So, May. How did that happen?
This is most likely going to be my last post for a month or so. On a purely practical level, we’re moving in a couple of weeks and I’ve been told firmly and repeatedly that my normal technique of shoving my possessions in boxes and supermarket carrier bags as they are being loaded into a van is not going to cut it. We seem to have accumulated an awful lot of “stuff” in the last five or six years and most of my weekends are currently spent knee deep in bin bags and cardboard boxes rather than flour and butter, as I would prefer.
The more I’ve thought about it though, the more excited I am about having a month away from here. My only real aim for this blog has only ever been to ensure that every recipe I make, every sentence I write, every photograph I take is better than the last one and I don’t think I can honestly say that has been true recently.
I want to love it here again and be proud of what I do. The best way for me to do that is to take a step back, stop drafting blog posts in my head and actually just get on with my life for a few weeks. By the time June rolls around, I know I will be desperate to come back.
I’m leaving you with some scones inspired, as so many things have been recently, by our recent trip to California. I started most mornings with a “mini” (but really quite adequately sized) vanilla and espresso scone at one of our favourite coffee shops in Santa Monica. The sweetness of the vanilla was perfectly balanced by the bitterness of the coffee so that I didn’t feel like I was overindulging too early in the day but I definitely felt like I was on holiday.
Vanilla bean and espresso scones
Yield: Makes about 6 – 8 depending on size
As a note in the recipe, these scones are not particularly sweet as they only have a hint of maple syrup. I made a quick vanilla glaze with icing sugar, water and vanilla bean paste to drizzle on top of a couple and it made them feel a little bit more special which is sometimes what you need first thing in the morning. I bought my espresso powder in sur la table in the US. I’ve never seen it for sale here but instant espresso or a strong instant coffee would probably work but may not be quite as strong. I made those with 100% whole grain spelt flour which was more do to with the fact that I’ve just finished the bag of white spelt flour and don’t want to buy another before we move than anything else.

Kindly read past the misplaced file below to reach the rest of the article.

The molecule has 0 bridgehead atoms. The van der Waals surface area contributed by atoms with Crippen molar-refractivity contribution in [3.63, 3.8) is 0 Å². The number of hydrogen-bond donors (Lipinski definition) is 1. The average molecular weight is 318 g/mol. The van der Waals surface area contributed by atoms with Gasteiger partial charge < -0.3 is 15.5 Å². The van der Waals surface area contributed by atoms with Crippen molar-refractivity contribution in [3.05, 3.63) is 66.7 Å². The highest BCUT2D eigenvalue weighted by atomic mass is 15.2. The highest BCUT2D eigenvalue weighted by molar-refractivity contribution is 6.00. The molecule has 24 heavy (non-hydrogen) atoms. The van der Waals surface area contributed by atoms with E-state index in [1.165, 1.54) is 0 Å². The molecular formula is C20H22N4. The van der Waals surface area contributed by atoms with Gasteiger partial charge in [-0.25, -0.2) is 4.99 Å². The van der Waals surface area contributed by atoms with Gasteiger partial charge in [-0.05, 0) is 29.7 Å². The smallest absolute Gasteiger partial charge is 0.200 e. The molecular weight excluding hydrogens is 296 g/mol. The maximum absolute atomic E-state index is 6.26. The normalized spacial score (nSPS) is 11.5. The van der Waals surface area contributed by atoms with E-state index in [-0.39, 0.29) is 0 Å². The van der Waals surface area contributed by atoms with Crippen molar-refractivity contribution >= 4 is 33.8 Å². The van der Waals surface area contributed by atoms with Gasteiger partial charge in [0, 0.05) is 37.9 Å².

- 225g (2 cups) whole grain spelt flour
- 2 teaspoons baking powder
- 1/4 teaspoon bicarbonate of soda (baking soda)
- 1/4 teaspoon salt
- 45g (3 tablespoons) unsalted butter, cold and cubed
- 120g (1/2 cup) plain yoghurt
- 1/4 cup milk
- 20ml (1 tablespoon + 1 teaspoon) maple syrup
- 2 teaspoons vanilla bean paste
- 1 1/2 teaspoons espresso powder
- A little more milk to brush on top before baking
Preheat the oven to 180C/350F and line a baking tray with a non-stick surface.
Sift the flour, baking powder, bicarbonate of soda, salt and espresso powder into a large bowl. Add the butter and use your fingers to rub it into the flour quickly. You can stop rubbing when it is in pea-sized lumps.
In a separate bowl or, even better, a jug, lightly mix together the yoghurt, milk, maple syrup and vanilla.
Pour the liquid into your dry ingredients and bring together with a fork until you have a rough dough. You might need to use your hands to just bring it all together at the end. If it seems a little dry, you can add a splash of milk.
Gather the dough together and squash it down with your hands (I don’t bother with a rolling pin). I use a fluted cutter to cut out my scones but you can use whatever you like or just shape the individual scones by hand. The secret is not to overwork the dough or twist the cutter too much as you use it as it may stop the scones from rising properly.
Brush with a little milk and then bake for 20 minutes or so until risen and golden.
If you want, you can make a glaze for the scones with a little icing sugar, hot water and vanilla. It’s a nice touch, especially if you prefer your scones on the sweeter side.